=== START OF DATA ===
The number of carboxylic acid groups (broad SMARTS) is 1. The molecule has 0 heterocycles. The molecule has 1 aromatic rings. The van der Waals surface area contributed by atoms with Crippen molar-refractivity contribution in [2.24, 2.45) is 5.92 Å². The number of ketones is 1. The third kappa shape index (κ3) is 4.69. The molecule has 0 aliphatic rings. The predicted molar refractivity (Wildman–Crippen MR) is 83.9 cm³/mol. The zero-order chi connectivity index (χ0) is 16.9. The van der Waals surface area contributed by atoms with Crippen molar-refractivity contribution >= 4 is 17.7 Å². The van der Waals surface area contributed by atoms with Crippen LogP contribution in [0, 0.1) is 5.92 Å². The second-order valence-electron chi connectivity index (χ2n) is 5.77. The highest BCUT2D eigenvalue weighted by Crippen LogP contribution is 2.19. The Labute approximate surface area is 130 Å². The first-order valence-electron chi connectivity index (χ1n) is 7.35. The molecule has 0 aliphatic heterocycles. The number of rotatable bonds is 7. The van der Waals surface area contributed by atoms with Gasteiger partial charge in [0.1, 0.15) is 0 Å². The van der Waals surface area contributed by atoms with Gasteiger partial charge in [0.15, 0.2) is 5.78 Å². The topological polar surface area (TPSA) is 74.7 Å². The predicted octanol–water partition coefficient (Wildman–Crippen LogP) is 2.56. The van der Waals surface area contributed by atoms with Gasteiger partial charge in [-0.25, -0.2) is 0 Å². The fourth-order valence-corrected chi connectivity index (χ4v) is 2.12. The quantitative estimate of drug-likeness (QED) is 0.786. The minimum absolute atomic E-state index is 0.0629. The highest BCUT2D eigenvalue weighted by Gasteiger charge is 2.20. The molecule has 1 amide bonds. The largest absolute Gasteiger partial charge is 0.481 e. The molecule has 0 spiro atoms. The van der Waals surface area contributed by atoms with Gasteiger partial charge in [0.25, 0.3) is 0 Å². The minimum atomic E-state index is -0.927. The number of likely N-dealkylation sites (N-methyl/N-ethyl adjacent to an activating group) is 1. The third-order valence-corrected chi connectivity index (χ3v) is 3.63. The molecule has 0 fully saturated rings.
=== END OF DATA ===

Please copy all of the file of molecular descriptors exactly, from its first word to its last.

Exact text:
The number of carboxylic acid groups (broad SMARTS) is 1. The molecule has 0 heterocycles. The molecule has 1 aromatic rings. The van der Waals surface area contributed by atoms with Crippen molar-refractivity contribution in [2.24, 2.45) is 5.92 Å². The number of ketones is 1. The third kappa shape index (κ3) is 4.69. The molecule has 0 aliphatic rings. The predicted molar refractivity (Wildman–Crippen MR) is 83.9 cm³/mol. The zero-order chi connectivity index (χ0) is 16.9. The van der Waals surface area contributed by atoms with Crippen molar-refractivity contribution >= 4 is 17.7 Å². The van der Waals surface area contributed by atoms with Crippen LogP contribution in [0, 0.1) is 5.92 Å². The second-order valence-electron chi connectivity index (χ2n) is 5.77. The highest BCUT2D eigenvalue weighted by Crippen LogP contribution is 2.19. The Labute approximate surface area is 130 Å². The first-order valence-electron chi connectivity index (χ1n) is 7.35. The molecule has 0 aliphatic heterocycles. The number of rotatable bonds is 7. The van der Waals surface area contributed by atoms with Gasteiger partial charge in [0.1, 0.15) is 0 Å². The van der Waals surface area contributed by atoms with Gasteiger partial charge in [0.15, 0.2) is 5.78 Å². The topological polar surface area (TPSA) is 74.7 Å². The predicted octanol–water partition coefficient (Wildman–Crippen LogP) is 2.56. The van der Waals surface area contributed by atoms with Gasteiger partial charge in [-0.25, -0.2) is 0 Å². The fourth-order valence-corrected chi connectivity index (χ4v) is 2.12. The quantitative estimate of drug-likeness (QED) is 0.786. The minimum absolute atomic E-state index is 0.0629. The highest BCUT2D eigenvalue weighted by Gasteiger charge is 2.20. The molecule has 1 amide bonds. The largest absolute Gasteiger partial charge is 0.481 e. The molecule has 0 spiro atoms. The van der Waals surface area contributed by atoms with Gasteiger partial charge in [0.25, 0.3) is 0 Å². The minimum atomic E-state index is -0.927. The number of likely N-dealkylation sites (N-methyl/N-ethyl adjacent to an activating group) is 1. The third-order valence-corrected chi connectivity index (χ3v) is 3.63. The molecule has 0 fully saturated rings.